$15 Million. Lead Institution: University of Miami. Lead Investigator: Tamay Özgökmen, Ph.D. Project Title: “Consortium for Advanced Research of Hydrocarbon Transport in the Environment (CARTHE).” Member Institutions: City University of New York, Staten Island, Florida International University, Florida State University, Naval Postgraduate School, Naval Research Laboratory, Nova Southeastern University, Texas A&M University-Corpus Christi, Tulane University, University of Arizona, University of Delaware, University of Texas at Austin

$11 Million.  Lead Institution: University of South Florida. Lead Investigator: Jacqueline Dixon, Ph.D. Project Title: “Center for Integrated Modeling and Analysis of the Gulf Ecosystem (C-IMAGE).” Member Institutions: Eckerd College, University of West Florida, Florida Institute of Oceanography, Texas A&M University, Florida State University, University of Miami, Mote Marine Laboratory, North Carolina State University, University of California at Los Angeles, University of California at San Diego, Pennsylvania State University, Leibniz Institute, Hamburg University of Technology, NHL University of Applied Sciences, University of Calgary, Wageningen University

Louisiana: $25 Million (22%)

$13 Million.  Lead Institution: Louisiana Universities Marine Consortium. Lead Investigator: Nancy N. Rabalais, Ph.D. Project Title: “The Effects of the Macondo Oil Spill on Coastal Ecosystems.” Member Institutions: Brigham Young University, Connecticut College, Florida Gulf Coast University, Louisiana State University Agricultural Center, Louisiana State University, Woods Hole Oceanographic Institution, Rutgers-The State University of New Jersey, University of Louisiana, University of Maryland, University of Tennessee, Virginia Institute of Marine Science

$12 Million. Lead Institution: Tulane University. Lead Investigator: Vijay T. John, Ph.D. Project Title: “The Science and Technology of Dispersants as Relevant to Deep Sea Oil Releases.” Member Institutions: University of South Florida, Carnegie Mellon University, University of Texas at Austin, University of Rhode Island, Princeton University, Auburn University, Louisiana State University, City University of New York, University of Houston, University of Minnesota, University of Buffalo, Arizona State University, University of Massachusetts at Amherst, North Carolina State University, Brown University, University of Michigan, University of Colorado at Boulder, University of Southern Mississippi, University of Maryland, Florida International University, Georgetown University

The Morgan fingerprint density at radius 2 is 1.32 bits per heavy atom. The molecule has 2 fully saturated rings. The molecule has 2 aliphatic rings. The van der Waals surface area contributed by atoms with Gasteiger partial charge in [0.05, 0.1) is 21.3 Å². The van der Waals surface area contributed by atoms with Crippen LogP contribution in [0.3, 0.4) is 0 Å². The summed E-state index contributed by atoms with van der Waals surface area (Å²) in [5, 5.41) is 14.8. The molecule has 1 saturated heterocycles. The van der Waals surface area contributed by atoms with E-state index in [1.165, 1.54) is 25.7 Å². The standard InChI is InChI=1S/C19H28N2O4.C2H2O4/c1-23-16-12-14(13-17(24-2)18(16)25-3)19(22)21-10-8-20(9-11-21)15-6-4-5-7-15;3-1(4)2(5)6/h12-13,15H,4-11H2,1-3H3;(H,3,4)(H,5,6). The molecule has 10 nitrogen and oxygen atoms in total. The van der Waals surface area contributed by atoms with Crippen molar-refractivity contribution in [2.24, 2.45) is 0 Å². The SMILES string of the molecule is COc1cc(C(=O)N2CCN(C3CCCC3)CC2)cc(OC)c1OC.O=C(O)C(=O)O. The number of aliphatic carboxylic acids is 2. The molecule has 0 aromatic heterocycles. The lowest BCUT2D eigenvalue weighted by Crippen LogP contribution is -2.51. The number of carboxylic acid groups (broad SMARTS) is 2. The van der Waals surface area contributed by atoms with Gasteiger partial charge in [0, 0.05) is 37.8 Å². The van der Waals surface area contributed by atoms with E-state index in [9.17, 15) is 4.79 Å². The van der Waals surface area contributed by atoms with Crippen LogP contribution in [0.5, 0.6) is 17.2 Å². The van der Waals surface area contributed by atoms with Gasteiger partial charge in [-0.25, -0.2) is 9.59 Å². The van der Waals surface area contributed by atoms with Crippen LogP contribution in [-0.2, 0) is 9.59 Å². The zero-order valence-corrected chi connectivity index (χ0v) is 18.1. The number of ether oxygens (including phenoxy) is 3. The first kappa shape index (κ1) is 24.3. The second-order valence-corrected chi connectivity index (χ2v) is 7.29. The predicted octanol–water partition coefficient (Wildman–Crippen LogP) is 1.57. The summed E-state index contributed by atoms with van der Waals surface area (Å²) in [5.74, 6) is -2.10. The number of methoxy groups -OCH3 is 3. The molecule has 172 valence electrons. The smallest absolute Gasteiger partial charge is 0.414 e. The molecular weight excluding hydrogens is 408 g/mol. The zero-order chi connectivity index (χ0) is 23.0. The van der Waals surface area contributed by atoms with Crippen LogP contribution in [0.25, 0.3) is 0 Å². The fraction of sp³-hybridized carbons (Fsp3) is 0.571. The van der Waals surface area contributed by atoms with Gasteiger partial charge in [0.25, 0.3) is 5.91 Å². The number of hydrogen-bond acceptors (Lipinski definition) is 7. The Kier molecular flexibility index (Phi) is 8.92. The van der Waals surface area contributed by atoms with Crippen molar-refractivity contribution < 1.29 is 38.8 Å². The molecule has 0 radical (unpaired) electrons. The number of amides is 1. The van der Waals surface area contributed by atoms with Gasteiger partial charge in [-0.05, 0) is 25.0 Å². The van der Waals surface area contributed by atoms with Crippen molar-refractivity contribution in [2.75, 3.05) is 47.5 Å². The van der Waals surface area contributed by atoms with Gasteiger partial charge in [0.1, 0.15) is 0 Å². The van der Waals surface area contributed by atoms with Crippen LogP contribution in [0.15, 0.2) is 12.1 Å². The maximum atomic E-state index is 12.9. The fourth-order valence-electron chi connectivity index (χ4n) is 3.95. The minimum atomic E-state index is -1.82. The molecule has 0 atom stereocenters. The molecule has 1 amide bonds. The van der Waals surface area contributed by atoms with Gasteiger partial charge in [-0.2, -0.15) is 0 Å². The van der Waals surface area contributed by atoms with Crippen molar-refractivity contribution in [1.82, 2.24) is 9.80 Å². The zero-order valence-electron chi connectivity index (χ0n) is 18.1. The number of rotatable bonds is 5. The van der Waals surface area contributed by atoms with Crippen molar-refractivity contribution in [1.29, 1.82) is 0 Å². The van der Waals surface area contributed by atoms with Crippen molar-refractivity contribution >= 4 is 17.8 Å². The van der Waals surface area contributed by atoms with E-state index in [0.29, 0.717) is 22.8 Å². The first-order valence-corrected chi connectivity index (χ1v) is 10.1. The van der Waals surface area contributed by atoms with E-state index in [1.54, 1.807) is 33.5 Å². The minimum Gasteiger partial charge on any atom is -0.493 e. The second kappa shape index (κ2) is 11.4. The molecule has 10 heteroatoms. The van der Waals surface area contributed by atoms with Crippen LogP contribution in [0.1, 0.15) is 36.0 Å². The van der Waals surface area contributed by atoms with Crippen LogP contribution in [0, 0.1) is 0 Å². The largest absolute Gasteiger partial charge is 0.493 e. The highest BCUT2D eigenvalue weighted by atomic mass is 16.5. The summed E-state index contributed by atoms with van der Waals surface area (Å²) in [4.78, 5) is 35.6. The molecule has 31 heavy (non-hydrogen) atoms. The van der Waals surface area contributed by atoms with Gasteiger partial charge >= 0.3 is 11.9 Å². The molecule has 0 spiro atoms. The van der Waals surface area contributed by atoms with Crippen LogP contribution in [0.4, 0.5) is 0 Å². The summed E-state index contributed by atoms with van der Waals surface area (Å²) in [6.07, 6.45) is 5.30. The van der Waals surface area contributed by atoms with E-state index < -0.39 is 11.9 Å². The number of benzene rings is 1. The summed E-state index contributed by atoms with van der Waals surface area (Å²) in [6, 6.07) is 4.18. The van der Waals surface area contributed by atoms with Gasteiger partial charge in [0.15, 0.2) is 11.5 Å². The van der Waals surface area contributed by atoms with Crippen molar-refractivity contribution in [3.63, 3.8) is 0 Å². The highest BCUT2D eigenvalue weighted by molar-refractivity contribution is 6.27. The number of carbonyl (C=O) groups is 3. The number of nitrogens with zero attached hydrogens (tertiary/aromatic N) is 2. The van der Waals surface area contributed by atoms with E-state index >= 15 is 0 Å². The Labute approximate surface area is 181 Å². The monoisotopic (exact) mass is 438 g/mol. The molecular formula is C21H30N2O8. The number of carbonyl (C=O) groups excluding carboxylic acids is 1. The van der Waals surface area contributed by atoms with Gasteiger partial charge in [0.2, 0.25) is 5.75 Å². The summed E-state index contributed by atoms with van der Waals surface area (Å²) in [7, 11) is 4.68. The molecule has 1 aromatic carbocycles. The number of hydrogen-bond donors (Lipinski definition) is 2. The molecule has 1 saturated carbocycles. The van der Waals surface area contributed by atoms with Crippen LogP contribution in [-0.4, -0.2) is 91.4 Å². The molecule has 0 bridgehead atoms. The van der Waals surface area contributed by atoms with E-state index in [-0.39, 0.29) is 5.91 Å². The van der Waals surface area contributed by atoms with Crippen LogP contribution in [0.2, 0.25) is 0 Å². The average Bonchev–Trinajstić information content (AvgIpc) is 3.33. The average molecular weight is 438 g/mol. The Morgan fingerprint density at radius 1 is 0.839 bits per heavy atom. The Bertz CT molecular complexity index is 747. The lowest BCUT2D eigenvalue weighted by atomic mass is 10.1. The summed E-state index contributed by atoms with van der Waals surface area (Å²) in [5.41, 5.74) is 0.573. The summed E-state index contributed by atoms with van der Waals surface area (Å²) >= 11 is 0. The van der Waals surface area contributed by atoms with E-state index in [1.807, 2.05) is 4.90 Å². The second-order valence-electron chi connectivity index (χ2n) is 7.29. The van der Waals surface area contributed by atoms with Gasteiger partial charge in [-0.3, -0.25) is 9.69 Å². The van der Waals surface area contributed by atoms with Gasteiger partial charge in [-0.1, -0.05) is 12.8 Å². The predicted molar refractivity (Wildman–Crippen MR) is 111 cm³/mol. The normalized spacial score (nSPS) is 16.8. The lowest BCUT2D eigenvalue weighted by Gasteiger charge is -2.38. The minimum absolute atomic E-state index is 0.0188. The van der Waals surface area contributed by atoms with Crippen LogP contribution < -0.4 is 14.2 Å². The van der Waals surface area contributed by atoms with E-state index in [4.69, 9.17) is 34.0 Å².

Mississippi: $20.8 Million (17.8%)

$20 Million. Lead Institution: University of Mississippi. Lead Investigator: Raymond Highsmith, Ph.D. Project Title: “Ecosystem Impacts of Oil and Gas Inputs to the Gulf (ECOGIG).” Member Institutions: University of Southern Mississippi, University of Georgia, Florida State University, Georgia Institute of Technology, Temple University, Oregon State University, Pennsylvania State University, Columbia University, University of Maryland, University of North Carolina at Chapel Hill, University of California at Santa Barbara, University of Texas at Austin, J. Craig Venter Institute

Texas: $21.4 Million (19%)

$14.4 Million. Lead Institution: Texas A&M University at College Station. Lead Investigator: Piers Chapman, Ph.D. Project Title: “Gulf of Mexico Integrated Spill Response Consortium.” Member Institutions: Massachusetts Institute of Technology, Stanford University, University of California at Berkeley, North Carolina State University, University of Texas at Austin, Woods Hole Oceanographic Institution, University of Hawaii at Manoa, University of Maryland, Georgia Institute of Technology

$7 Million. Lead Institution: The University of Texas at Austin, Marine Science Institute. Lead Investigator: Edward J. Buskey, Ph.D. Project Title: “The Impact of Biological, Physical and Chemical Processes on the Fate of Oil Spills – bridging small scale processes with meso-scale modeling,” Member Institutions: The Johns Hopkins University, University of Pennsylvania, University of Minnesota, SINTEF Norway, University of Wisconsin-Milwaukee, Research Applied Technology Education Services (Rates)/Coastal Oil Spill Simulation System (COSS)